Complying Development Certificates Demystified
Last month I published a flowchart that intricately describes how our office works through a Complying Development Certificate (CDC) application. This week, I will explain what the CDC itself means, and its implications for home owners looking to renovate.
The NSW Government introduced Complying Development Certificates (CDC) as an initiative to remove unnecessary complexity and red tape for home owners constructing single or two storey dwelling houses or embarking on low impact renovations or improvements to their homes. The CDC is a fastracked combined planning and construction approval for development that meets pre-determined development standards outlined in the State Environmental and Planning Policy (SEPP). This means that as an alternative to lodging a traditional development application which will be assessed by a council town planner using local policies, renovation works may now be assessed by private certifiers using a set of state-wide guidelines that intends to result in faster and cheaper approval for home owners.
How to apply for a CDC - The big change here is that private certifiers can do an approval for renovation works, not just council.
- As the CDC is a combined planning and construction approval, an architect plays a pivotal role in coming up with high quality design and providing comprehensive documentation for the project.
Overview of Documents Required
- Architectural drawings
- Engineers drawings
- waterboard approval
- BASIX certificate
- Section 149(2) certificate
- Land title search
Overview of Payable Fees
- Architectural fees
- Engineering fees
- Certifier's fees
- Section 94A council contribution
- Document registration fees to council
- Long Service Levy
Timeline of a typical CDC application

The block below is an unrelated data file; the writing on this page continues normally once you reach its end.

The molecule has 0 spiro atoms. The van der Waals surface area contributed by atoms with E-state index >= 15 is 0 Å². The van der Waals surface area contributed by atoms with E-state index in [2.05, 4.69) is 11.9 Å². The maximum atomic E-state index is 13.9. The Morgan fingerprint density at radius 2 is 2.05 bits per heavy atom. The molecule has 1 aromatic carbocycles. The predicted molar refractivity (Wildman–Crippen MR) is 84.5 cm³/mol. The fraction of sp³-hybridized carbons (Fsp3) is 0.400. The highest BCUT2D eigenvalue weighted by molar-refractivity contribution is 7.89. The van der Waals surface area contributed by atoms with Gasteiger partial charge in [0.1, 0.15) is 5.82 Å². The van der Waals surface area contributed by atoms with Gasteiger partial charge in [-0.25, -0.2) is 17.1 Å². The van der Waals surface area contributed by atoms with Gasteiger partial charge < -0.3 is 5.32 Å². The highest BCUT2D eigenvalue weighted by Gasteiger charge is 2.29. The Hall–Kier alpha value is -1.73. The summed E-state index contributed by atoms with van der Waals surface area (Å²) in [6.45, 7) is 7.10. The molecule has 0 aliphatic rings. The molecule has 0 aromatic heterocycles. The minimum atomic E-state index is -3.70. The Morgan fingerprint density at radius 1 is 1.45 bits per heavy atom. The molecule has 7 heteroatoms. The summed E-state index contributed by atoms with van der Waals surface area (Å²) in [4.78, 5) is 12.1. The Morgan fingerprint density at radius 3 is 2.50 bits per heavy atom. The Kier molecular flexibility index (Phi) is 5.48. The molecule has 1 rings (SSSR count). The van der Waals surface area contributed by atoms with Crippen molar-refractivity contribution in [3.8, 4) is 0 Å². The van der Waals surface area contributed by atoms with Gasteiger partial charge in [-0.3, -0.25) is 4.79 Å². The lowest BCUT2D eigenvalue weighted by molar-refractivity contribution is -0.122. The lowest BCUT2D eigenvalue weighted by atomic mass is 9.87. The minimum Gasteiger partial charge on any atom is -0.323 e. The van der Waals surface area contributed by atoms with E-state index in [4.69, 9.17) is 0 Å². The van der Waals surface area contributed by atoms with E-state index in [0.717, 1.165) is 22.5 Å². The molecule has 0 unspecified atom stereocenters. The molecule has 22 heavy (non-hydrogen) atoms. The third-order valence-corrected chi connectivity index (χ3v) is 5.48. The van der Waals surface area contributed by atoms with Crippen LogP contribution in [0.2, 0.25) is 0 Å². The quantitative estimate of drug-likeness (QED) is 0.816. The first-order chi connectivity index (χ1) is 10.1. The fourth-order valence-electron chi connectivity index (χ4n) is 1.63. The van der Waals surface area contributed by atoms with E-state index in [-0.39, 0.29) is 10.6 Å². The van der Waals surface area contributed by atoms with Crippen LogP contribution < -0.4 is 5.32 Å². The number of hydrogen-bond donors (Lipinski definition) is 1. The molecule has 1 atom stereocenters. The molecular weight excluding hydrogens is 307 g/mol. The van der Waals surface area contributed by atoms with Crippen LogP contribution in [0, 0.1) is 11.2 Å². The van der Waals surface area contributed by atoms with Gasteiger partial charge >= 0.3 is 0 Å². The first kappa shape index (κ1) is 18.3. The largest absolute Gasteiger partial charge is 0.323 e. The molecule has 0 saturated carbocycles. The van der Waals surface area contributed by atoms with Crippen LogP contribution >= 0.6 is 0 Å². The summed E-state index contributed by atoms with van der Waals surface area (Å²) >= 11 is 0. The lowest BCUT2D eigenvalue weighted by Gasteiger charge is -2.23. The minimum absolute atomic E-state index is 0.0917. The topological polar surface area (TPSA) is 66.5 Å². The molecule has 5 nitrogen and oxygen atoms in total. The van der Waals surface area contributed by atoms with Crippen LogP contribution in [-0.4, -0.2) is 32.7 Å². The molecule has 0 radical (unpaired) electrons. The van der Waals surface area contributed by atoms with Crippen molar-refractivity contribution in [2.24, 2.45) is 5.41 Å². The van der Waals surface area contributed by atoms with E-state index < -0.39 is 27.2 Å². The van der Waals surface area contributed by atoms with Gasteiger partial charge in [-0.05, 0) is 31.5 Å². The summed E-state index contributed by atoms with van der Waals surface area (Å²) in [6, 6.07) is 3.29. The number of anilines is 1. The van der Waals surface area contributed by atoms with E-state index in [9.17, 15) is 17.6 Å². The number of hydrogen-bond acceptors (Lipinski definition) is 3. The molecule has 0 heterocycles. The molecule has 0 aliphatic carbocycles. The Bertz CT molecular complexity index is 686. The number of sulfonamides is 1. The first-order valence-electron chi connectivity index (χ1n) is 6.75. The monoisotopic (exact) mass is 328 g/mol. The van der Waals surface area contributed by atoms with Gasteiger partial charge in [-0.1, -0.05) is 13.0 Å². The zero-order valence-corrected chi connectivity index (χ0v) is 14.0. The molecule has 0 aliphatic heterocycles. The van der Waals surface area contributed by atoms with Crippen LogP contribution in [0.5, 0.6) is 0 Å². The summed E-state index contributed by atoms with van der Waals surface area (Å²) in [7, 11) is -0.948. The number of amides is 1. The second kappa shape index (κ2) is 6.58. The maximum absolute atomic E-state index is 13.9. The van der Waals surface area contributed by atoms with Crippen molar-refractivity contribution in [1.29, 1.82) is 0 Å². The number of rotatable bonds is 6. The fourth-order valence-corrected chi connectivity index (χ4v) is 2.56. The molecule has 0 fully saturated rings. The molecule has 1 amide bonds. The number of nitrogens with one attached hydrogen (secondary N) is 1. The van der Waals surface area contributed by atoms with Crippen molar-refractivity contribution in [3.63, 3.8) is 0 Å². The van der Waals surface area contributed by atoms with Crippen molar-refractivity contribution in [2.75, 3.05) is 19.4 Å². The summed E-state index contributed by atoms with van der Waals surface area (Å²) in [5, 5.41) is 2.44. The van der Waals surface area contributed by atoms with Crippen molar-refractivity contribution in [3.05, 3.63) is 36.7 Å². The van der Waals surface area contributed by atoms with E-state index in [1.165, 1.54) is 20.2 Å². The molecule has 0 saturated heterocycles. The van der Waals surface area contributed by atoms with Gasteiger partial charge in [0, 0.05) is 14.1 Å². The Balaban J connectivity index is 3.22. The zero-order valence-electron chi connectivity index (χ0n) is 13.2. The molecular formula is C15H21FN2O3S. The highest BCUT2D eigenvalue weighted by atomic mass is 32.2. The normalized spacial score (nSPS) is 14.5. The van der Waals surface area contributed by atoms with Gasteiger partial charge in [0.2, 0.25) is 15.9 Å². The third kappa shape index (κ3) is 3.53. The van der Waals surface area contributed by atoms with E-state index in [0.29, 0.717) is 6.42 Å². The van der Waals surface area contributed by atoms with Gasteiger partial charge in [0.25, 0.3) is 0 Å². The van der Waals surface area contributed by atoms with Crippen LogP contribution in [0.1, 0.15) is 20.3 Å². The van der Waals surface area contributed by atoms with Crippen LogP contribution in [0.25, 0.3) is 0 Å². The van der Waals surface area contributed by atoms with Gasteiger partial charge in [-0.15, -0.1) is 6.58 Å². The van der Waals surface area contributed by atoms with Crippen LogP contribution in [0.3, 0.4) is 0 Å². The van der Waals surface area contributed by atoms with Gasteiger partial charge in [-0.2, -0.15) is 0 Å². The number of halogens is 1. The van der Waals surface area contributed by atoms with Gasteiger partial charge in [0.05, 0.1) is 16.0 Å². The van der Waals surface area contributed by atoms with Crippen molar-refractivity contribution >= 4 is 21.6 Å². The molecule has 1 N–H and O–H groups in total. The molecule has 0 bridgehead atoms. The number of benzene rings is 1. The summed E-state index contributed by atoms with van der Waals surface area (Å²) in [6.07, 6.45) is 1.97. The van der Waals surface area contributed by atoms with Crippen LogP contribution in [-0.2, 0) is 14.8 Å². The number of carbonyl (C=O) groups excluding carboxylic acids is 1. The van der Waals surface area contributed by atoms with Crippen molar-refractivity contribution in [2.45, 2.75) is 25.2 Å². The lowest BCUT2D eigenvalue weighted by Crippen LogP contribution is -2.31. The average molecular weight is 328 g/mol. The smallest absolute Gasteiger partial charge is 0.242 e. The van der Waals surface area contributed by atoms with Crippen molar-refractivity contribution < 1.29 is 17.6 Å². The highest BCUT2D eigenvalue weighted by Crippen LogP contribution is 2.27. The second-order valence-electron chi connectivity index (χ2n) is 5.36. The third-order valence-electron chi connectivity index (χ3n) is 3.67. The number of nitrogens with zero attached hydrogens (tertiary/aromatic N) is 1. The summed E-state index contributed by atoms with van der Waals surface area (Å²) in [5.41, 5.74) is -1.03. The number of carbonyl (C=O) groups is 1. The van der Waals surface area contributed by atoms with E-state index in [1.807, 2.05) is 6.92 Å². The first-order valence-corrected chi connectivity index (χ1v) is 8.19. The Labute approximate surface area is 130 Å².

- An architect will source a certifier to do a fee proposal for a project. An engineer may also be recommended. - Once the client signs the fee proposal, a set of plans will be sent to the certifier so they may perform a pre-assessment to confirm that the proposal can be formally assessed through a CDC, not a DA. - If the pre-assessment is OK, the certifier will send a comprehensive list of documents and payable fees. - The architect will compile the documents and lodge a formal assessment. - The certifier will take 14 days to notify the neighbours of a proposed development. - Meanwhile, the engineer may be instructed to begin structural design. - During this period also, other fees can be paid. - Enginering drawings will be supplemented to the certifier to coincide with the end of the notification period.
- When the certifier has received all the proof of payment and drawings, they will typically take between 10 and 14 days to finish their assessment.
This is intended to be an overview of the process of anyone thinking of engaging an architect for a renovation, and each application might have extra requirements that is specific to the project.